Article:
After $NLFX & CEO Reed Hastings received a Wells notice from the SEC regarding his Facebook post, I’m sure most people today are focusing on the SEC’s “Reg FD”. (For a good summary and read see @kiddynamiteblog‘s post here – ”Netflix, Social Media, and Regulation Fair Disclosure“.)
I decided to vent a little bit about another SEC Rule – 10b5-1.
If I were an executive of a publicly traded company, no matter on how great I thought the prospects of the company was, I would diversify my holdings. You don’t want to have all your financial capital tied to one company, especially if your human capital (future employment earnings) is relying on that same firm (See Lehman, Enron etc).
It typically doesn’t bother me much when I see “insider selling” of a company which I own equity in. Why would I expect executives to keep all their money tied up in one company?
When executive sell is a whole other story. Most executives are privy to insider information. To this point the SEC created the rule 10b5-1. Basically, it allows an executive, which enters a prearranged selling program, to sell even if he is privy to insider information on the date of the sale. Since it was a predetermined & irrevocable sale, it is not considered a sale based on this insider information.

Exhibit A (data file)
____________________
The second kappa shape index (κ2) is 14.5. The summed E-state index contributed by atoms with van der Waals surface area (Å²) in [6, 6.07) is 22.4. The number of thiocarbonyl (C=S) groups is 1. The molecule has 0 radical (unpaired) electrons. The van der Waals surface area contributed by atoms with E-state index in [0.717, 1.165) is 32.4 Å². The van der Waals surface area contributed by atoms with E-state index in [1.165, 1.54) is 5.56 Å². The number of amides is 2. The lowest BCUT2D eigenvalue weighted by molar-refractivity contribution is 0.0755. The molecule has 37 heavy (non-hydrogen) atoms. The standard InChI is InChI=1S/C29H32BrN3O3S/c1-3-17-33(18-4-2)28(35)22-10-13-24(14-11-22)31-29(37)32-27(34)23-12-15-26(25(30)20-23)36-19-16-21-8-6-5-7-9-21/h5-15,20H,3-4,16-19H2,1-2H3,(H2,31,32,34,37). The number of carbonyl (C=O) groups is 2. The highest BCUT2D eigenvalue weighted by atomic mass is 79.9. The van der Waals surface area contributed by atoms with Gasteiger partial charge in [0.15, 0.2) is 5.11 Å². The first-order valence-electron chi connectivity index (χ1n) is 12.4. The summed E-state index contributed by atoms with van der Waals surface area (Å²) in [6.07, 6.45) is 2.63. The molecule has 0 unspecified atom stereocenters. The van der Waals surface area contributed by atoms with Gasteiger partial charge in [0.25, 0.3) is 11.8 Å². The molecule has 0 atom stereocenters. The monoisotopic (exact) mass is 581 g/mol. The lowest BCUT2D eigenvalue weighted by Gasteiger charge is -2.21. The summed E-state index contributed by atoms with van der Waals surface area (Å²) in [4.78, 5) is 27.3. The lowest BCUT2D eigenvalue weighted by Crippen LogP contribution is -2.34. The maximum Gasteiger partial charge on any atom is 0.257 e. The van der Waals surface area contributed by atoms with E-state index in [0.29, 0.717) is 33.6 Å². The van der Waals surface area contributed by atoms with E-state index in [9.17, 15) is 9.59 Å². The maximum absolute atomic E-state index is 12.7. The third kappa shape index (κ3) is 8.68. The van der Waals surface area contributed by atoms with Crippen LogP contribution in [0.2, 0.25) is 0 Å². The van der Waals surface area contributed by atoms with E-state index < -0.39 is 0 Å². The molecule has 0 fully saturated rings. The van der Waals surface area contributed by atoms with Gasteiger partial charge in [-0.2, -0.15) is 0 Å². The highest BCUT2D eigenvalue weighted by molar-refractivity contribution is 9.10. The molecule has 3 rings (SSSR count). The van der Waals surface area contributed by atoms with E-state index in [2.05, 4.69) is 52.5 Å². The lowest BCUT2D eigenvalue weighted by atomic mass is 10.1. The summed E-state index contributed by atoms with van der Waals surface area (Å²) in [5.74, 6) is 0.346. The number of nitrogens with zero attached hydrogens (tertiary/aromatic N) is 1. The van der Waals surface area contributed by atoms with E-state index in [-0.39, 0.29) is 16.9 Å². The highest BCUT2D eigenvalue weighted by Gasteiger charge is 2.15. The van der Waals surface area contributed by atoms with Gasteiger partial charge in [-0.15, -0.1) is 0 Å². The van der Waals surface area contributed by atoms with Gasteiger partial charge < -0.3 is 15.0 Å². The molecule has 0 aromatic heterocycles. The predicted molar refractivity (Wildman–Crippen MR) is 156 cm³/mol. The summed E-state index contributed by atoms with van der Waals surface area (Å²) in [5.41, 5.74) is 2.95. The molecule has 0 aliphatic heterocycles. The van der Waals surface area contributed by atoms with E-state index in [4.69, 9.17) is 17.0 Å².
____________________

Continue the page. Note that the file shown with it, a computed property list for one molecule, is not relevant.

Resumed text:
Let’s take look at Pandora ($P). The company released horrible numbers this week. Executives obviously knew about it the days leading up to it, but because the following executives sold under 10b5-1 plans, they were able to sell at much higher prices.
- John Trumble (Chief Revenue Officer) exercised and sold 25,000 shares at $8.9029.
- Thomas Conrad (CTO) exercised and sold 38,096 shares at $8.9034.
- Steven Cakebread (CFO) exercised and sold 40,000 shares at $8.903.
The cost of exercising these shares was $0.16 for Messrs. Trumble & Conrad, and $0.71 for Mr. Cakebread. All the options had over 6 years till expiration, and while Mr. Conrad has another 39,800 shares, Messrs. Trumble & Cakebread were left with none.
The $8.90 selling price is over 12% higher than where the stock currently trades (just a few days later).
Having said all that, the sales were legal, and I don’t blame the executives for selling one bit - especially since they went into this agreement months ago.
I do however have an issue with the fact that – although they officially have to be irrevocable - if the trades do get canceled, the executives can not be charged with insider trading, because they didn’t execute a trade!
Imagine for a minute $P was going to come out with great numbers & guidance. Shouldn’t canceling the above trades based on that information be considered illegal?
Either way, if I owned any $P shares, I would sell it anyway I could too.